October 12, 2008


On Sunday, October 12, Richard Garriott, W5KWQ, is scheduled to begin his journey to the International Space Station (ISS) as he blasts off into space via a Russian Soyuz and docks with the ISS two days later; he is due to return to Earth on Thursday, October 23.

Richard, the sixth private citizen to be accepted by the Russian Federal Space Agency (RKA) for a short-term mission on the ISS, is the son of Owen Garriott, W5LFL. In 1983, Owen was the first ham to make QSOs from space. Richard said he plans to build on his father's legacy by also making QSOs from the ISS: He plans to perform several school contacts and downlink slow scan television images during his flight, as well as contact the general ham community in his free time and perform random scout contacts during Jamboree on the Air (JOTA).

Richard and Owen have been working as a team to plan how to cram in all of the objectives Richard hopes to achieve in space, including scientific experiments.

Richard and Owen sent this message to all hams:
"We are both very pleased and appreciative of the ARISS and ARRL support in making the voice and SSTV ham operations more fun, interesting to the public, and valuable for research on Richard's flight this October. One of the most exciting aspects of living and working in space is the chance to look back at the Earth. Owen had one of the first opportunities to do this 35 years ago on Skylab. He also had the first opportunity to talk with the ham community from space 25 years ago aboard [NASA shuttle mission] STS-9. Richard now has the opportunity to connect with the ham community almost exactly 25 years after his father's shuttle flight and 35 years after Skylab. One of Richard's primary objectives with his flight is to photograph the Earth 35 years after the first orbital laboratory and look for changes on the Earth in the intervening time."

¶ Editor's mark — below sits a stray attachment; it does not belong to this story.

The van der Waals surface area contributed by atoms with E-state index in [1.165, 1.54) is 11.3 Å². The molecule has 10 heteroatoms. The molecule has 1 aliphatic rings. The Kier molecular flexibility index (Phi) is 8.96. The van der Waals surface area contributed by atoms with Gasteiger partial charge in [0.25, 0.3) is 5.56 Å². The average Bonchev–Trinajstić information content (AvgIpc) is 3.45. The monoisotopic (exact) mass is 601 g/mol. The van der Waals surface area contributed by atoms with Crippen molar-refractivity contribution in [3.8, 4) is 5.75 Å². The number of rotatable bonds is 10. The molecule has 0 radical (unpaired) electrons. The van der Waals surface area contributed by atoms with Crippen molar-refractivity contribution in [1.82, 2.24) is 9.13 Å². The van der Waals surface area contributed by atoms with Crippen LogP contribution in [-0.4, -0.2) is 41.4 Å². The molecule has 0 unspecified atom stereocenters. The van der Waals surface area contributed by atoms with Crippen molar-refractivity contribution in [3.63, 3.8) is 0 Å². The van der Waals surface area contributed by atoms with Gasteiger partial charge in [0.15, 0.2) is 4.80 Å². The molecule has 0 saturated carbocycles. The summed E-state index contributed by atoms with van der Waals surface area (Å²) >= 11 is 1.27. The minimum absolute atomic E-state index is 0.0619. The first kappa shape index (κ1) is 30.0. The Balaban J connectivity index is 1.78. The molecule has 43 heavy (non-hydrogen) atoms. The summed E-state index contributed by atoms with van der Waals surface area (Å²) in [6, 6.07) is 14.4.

"While Richard is at the ISS window, he will be operating the amateur SSTV equipment and sending its images down to hams around the world. These downlinks can then be sent to an ARISS central repository for delayed and wider use. We further expect to be able to compare many of the images with near simultaneous, handheld, high resolution digital photo images".

"We are very excited to share this experience with the Amateur Radio community, and thank our fellow hams for their support of this project."

A website has been established to enable amateur radio operators to share their pictures received from the International Space Station's SSTV system. People wishing to view photos captured from the ISS or upload their own captured pictures can go to http://www.amsat.com/ARISS_SSTV/. There is also a blog in which the ARISS SSTV Team will post announcements and additional information about the project. The blog can be viewed at  http://www.ariss-sstv.blogspot.com/.

The ARISS team received word from ARISS Russia delegate Sergey Samburov, RV3DR, that the current ISS crew expect to transmit SSTV on October 12 from 18:00-21:00 UTC. This is your opportunity to test out your SSTV reception capability and to post images on the ARISS SSTV Gallery. The planned downlink for this operation will be 145.80 MHz with Robot 36 as the expected SSTV mode of operation.


Gaston Bertels, ON4WF

ARISS-Europe chairman